PBS action within the school begins with the first tier, in which all students are exposed to a “formal, positive, preventative, social-skills curriculum that supports the academic mission of the school” (Sugai, 37). This effort should be exposed to students in all settings within the school and also often manifests as a separate class (Sugai, 38). If executed well, this initiative should have an effect on 70-80% of the student body towards more positive behavior within the classroom. The remaining 20-30% may receive further counseling and guidance in the second and third tiers (Sugai, 38). In tier two, students receive extra, intensified care in small groups to work on their specific behavioral problems (Sugai, 38). If the student still struggles with behavioral problems, then they receive more one on one help in tier three (Sugai, 38). Here, there are high levels of adult contact and monitoring, possible special education help, frequent positive reinforcement, and very specific help pertaining to the child’s specialized needs (Sugai, 38).

      By explaining to the child, “It is your behavior that upset me, not you!” will make him understand and want to correct his behavior. Young people are curious creatures who always seek to learn more about the world.
      A different schoolwide policy used by many schools is a positive behavior support (PBS) system which views behavior problems in the classroom not as mere disruptions to other students’ ability to learn, but as signals for further assistance. This three-tiered framework helps to implement schoolwide practices of positive behavior and decrease behavioral problems in the school (Sugai, 37). It seems to be very effective since schools that have implemented PBS have seen a decrease in disciplinary actions taken, an increase in perceived behavioral health within the school, and an increase in academic achievement (Sugai, 40-41).

      They also want to…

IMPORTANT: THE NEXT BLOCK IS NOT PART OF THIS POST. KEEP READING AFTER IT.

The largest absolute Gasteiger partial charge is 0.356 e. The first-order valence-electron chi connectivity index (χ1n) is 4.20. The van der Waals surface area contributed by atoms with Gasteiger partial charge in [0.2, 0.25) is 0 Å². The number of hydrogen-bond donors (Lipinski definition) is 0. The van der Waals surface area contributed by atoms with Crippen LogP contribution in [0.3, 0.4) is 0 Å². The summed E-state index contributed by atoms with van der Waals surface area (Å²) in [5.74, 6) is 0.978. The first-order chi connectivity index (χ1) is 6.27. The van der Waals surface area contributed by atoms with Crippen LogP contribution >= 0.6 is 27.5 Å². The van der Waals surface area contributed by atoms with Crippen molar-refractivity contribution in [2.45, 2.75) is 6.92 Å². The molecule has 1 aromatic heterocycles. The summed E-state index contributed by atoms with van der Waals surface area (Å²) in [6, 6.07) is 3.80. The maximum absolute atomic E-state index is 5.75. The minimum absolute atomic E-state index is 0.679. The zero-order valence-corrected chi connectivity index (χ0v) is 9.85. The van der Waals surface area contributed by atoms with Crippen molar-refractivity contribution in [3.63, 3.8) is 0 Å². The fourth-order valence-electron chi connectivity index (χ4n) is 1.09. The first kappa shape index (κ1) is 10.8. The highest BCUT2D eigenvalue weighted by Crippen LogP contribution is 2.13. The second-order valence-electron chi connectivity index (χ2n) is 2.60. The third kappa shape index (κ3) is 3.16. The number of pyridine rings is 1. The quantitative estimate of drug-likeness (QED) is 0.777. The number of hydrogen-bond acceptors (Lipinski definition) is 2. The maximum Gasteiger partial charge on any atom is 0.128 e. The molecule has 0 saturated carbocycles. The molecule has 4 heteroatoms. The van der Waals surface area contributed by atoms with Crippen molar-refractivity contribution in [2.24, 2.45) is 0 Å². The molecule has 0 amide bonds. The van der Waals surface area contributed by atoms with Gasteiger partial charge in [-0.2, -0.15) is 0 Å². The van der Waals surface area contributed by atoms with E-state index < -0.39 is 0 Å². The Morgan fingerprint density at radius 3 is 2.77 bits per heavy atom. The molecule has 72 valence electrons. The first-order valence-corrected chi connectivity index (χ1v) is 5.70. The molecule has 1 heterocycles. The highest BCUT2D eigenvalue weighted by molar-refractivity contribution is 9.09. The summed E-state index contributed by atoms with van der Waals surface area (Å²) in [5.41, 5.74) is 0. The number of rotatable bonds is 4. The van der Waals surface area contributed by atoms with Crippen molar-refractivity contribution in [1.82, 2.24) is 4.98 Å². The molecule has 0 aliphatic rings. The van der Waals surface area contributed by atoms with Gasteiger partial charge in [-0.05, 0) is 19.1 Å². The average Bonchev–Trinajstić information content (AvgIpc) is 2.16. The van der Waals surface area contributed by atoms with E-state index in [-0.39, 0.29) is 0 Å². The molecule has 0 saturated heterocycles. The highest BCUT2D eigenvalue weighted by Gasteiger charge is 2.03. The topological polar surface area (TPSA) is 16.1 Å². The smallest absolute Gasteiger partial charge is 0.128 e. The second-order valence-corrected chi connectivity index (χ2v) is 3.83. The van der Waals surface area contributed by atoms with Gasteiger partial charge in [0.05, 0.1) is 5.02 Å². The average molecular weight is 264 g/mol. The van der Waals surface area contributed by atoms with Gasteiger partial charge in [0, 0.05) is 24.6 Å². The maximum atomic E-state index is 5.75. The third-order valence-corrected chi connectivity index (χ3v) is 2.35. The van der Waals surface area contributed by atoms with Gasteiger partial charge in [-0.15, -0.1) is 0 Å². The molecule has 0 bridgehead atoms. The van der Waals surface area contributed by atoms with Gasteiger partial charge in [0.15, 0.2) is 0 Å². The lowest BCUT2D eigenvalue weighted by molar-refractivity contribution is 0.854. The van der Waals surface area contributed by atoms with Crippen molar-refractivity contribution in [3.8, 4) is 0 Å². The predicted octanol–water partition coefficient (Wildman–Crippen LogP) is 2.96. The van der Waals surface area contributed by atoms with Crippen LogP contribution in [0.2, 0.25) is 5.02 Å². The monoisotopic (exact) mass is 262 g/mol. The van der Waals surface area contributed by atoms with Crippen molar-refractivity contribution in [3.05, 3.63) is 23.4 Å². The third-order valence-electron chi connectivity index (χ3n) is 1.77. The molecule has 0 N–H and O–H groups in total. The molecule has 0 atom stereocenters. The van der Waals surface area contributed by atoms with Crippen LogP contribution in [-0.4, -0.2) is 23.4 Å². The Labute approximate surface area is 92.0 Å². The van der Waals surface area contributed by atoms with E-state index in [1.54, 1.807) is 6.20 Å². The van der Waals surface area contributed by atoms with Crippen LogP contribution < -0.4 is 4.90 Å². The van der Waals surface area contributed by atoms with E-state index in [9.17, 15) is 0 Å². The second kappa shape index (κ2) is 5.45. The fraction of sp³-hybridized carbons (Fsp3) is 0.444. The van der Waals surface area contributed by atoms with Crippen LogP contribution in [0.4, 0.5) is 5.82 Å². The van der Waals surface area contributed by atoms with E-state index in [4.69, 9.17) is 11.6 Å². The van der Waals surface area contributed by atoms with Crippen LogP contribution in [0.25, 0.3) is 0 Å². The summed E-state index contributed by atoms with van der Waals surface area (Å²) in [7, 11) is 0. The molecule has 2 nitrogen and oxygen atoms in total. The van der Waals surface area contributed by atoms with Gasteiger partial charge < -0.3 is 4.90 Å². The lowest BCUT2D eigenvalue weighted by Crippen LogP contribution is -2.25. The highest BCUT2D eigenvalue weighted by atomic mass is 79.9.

Managing Classroom Behavior and Learning in the Primary Classroom

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      behaviour management, which extends from each child as a unique individual to the whole school ethos, can create effective learning. This coincides with clear expectations for behaviour in order to allow learning to happen.

      Behavior management should not simply be reacting to the negative, but teaching the positive behaviors that are expected (Sugai, 39). Most students will be well-equipped with the social and emotional skills needed to behave properly in a classroom. Therefore, when behavioral issues arise, they should be seen as a sign that that student needs more help and guidance emotionally and socially than other students (Sugai, 39). Just as when it becomes clear that a student is struggling with academic skills and is provided extra support, so too should a student be provide extra support when they are struggling with their social and emotional skills.

      ‘A good school behaviour policy, agreed and communicated to all staff, governors, pupils, parents and carers, consistently applied, is the basis of an effective approach to managing behaviour.’ (HCEC, 2011, page 24) Schools are required to produce behaviour management policies…

      that “non-reinforcement leads to the extinction of a behavior.” In other words if teachers figure out what the child is getting from exhibiting a particular behavior, they can then give that child the exact opposite of the expected response. If our response is consistent the child will eventually give up the behavior in lieu of another which yields more satisfying results.